If you have the space available, set up your own practice course to follow. It is easy to find small orange cones at hobby shops or order online to use as markers. Practicing vertical ascent and descent and turns may not seem as exciting as some of the dramatic videos you see online, but keep in mind you have to walk before you run and the more fundamental skills you develop, the better remote pilot you will be.

What if you are tight on space or don’t have enough room to conveniently step outside your door all the time to get a little practice time in? Consider adding a smaller drone to your fleet. The DJI/Ryze Tello is an excellent example of a drone almost custom made for this. The Tello is very small yet features powerful flight characteristics and handles very much like its bigger siblings. It can be flown from your mobile phone or tablet by creating its own Wi-Fi network, or it also works with some third-party remote controllers offering more conventional stick layout. No matter if the weather is bad out or you have other limitations, a smaller drone capable of being safely flown indoors is sometimes a good alternative for a mini practice session during lunch breaks or just about anytime.

Software and apps

As we mentioned, drone manufacturers typically offer their own control apps for your mobile device. While there are third-party apps offering different features to some models, there is something to be said about the drone manufacturer’s whole widget approach and the consistency of their software integration with their own hardware.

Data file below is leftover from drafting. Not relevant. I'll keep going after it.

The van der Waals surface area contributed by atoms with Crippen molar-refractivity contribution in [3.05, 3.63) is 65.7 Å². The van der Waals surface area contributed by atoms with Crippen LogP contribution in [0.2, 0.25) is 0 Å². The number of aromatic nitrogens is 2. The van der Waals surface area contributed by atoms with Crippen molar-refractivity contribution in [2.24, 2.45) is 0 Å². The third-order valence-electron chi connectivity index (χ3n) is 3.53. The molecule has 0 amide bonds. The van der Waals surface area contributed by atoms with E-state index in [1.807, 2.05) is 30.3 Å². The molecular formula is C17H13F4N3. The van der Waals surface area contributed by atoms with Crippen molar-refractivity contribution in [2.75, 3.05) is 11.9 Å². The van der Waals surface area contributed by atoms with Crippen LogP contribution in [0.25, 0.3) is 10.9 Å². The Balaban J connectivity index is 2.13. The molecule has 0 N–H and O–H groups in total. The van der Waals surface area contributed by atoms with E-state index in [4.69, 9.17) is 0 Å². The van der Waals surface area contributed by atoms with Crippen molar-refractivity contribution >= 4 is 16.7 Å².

Typically you will find a variety of automated functions in the control app. While these offer interesting options and make for some interesting shots, it is still beneficial to be able to fly similar patterns yourself, with the sticks. One very common path is an arc. While it may sound simple, and even look easy using the automated function, it takes some practice to get the characteristics down the right way. You have to practice the speed, rate of turn, and forward movement as well as handling different types of arcs such as increasing or decreasing radius or elevation changes while in the pattern.

As you can imagine, your creative control for aerial imagery will see a much more cinematic benefit from the canned, preprogrammed feature. This skill takes practice but it will show in your final product.

Onward and upward!

By making the improvement of your flying skills a little bit of a priority, you will find your abilities growing more all the time. Whether you are a recreational pilot flying for relaxation or enjoying aerial photos with the family, or if you are a serious FAA Part 107 Remote Pilot flying for a living, there will always be new things to learn. The world of drones is rapidly growing and with so many different things to master, including flight, photography, and postflight photo and video editing, you will find plenty to keep you busy as you enjoy your drone.

Terry Jarrell

Terry Jarrell is a remote pilot who owns Black Dog Drone Operations in central Florida. He has worked for nearly two decades as a technology consultant, instructor, and writer. Terry also works with Stallion 51 Flight Operations in Kissimmee.
Topics: Unmanned Aircraft